Goodness only knows what I will be like when it really gets cold and dark. And snowy. And cold…

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We had a little party for our 5 new baby chicks last night – they are one month old and getting ready to move out to their new digs in the garden, so we called it a “coop-warming party” and invited all our friends. Everyone was quite entertained by the idea – one couple, who it turns out also has 3 chickens of their own, thought it was the coolest party they’d ever been to: proof that other “normal” people have chickens too. 

In addition to tours of the just completed chicken coop and plenty of time for everyone to pet and play with the chicks, we served up a buffet of summer patio fare: in addition to the obligatory brats and whole grain rolls, we had salad of watermelon, feta cheese and red onions, grilled tricolor bell peppers, zucchini and yellow squash, grilled polenta cakes, orange cream cheese frosted brownies, a white balsamic custard tart with fresh fruit that went over very well indeed, and cream cheese with fresh chives and garlic from the garden stirred in. The most popular item of the evening, though, appeared to be the chard and onion quiche (I’d made two in the hopes that we’d have generous leftovers to enjoy this week – both were polished off in their entirety, so we will have to cook again tonight – too bad).

1 pie crust

large bunch chard, stems trimmed off and chopped separately, leaves roughly chopped

red onions, sliced – I used several small ones, but I’d say 1-2 large ones would work

grated Pecorino-Romano cheese (again guesstimating, I grated about a saucer full)

3 eggs, lightly beaten

1 cup milk (I used 1%)

1 cup cream (I used table cream that was left over in the fridge)

 a few toasted pine nuts

salt, fresh ground pepper, dash nutmeg and dash cayenne pepper


preheat oven to 400 degrees

Saute chard stems in olive oil until softened; set aside

Saute chard leaves in olive oil, seasoning occasionally with salt and pepper, until wilted and tender; set aside

put onion slices in pan with olive oil, sprinkle with salt and a generous dash of sugar; over medium heat let them cook until well softened and beginning to caramelize; try not to stir much to allow the caramelization to begin to take effect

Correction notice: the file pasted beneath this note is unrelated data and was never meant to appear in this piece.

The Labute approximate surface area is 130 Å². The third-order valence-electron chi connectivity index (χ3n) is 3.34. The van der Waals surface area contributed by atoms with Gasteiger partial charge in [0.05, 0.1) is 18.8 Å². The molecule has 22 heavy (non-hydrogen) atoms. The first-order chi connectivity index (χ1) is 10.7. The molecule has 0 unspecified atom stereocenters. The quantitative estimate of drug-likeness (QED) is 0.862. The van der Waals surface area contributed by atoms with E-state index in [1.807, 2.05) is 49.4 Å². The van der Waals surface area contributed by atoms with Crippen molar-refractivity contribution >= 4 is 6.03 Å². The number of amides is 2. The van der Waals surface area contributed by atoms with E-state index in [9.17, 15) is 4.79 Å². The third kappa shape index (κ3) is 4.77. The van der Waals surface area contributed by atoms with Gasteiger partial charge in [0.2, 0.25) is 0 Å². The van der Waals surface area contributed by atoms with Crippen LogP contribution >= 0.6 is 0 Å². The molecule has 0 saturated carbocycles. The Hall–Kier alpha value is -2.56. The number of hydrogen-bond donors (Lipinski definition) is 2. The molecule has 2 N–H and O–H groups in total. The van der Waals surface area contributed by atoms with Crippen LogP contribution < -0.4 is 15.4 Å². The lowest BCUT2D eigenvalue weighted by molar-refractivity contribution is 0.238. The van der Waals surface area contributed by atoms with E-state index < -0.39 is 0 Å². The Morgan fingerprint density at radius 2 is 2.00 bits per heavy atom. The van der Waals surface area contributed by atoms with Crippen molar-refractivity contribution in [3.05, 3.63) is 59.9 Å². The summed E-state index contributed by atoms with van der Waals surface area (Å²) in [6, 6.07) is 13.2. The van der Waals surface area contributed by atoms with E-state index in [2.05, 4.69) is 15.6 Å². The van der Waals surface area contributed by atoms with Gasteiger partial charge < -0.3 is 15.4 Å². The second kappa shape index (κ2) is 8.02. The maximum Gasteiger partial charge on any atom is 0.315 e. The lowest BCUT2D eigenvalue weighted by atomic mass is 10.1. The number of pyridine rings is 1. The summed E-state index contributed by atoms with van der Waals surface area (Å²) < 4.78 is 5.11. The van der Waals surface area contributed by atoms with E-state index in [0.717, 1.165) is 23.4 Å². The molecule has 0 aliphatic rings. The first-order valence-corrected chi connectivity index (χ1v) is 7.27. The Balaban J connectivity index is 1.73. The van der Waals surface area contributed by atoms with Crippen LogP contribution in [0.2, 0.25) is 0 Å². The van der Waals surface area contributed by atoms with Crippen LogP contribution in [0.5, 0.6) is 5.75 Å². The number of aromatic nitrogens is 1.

line a pie plate with pie crust and fold over edges

fill bottom of pie with onions

layer chard stems and leaves on top of onions

sprinkle most of the grated cheese over the chard

mix together cream, milk, eggs and season with salt, pepper, cayenne and nutmeg

pour egg mixture into pie crust

top with remaining cheese and sprinkle with pine nuts

bake at 400 degrees for 15 minutes

lower heat to 325 and bake for 35 more minutes, until golden brown and slightly crusty

let sit for a while before serving – at least 30 minutes, but quiche will taste fabulous hours later or the next day

I was paid the highest compliment on this quiche when a native French woman had some and pronounced it truly excellent; she commented on people’s tendency to overbake theirs until the eggs turned runny, and on the excellent flavor of the vegetables. You might as well just call it “garden quiche,” because it could just as well have had any other combination of greens and veggies in it; this is just what was ready for the taking yesterday. I can see by my fast-growing vines that we will soon have the opportunity to try cherry tomato and zucchini quiche, for example. Any good cheese and any tasty combination of vegggies, sausage or other kinds of meat would surely be just as wonderful. Let your imagination run on this one – as long as you have the basic base down, you can’t mess up a quiche!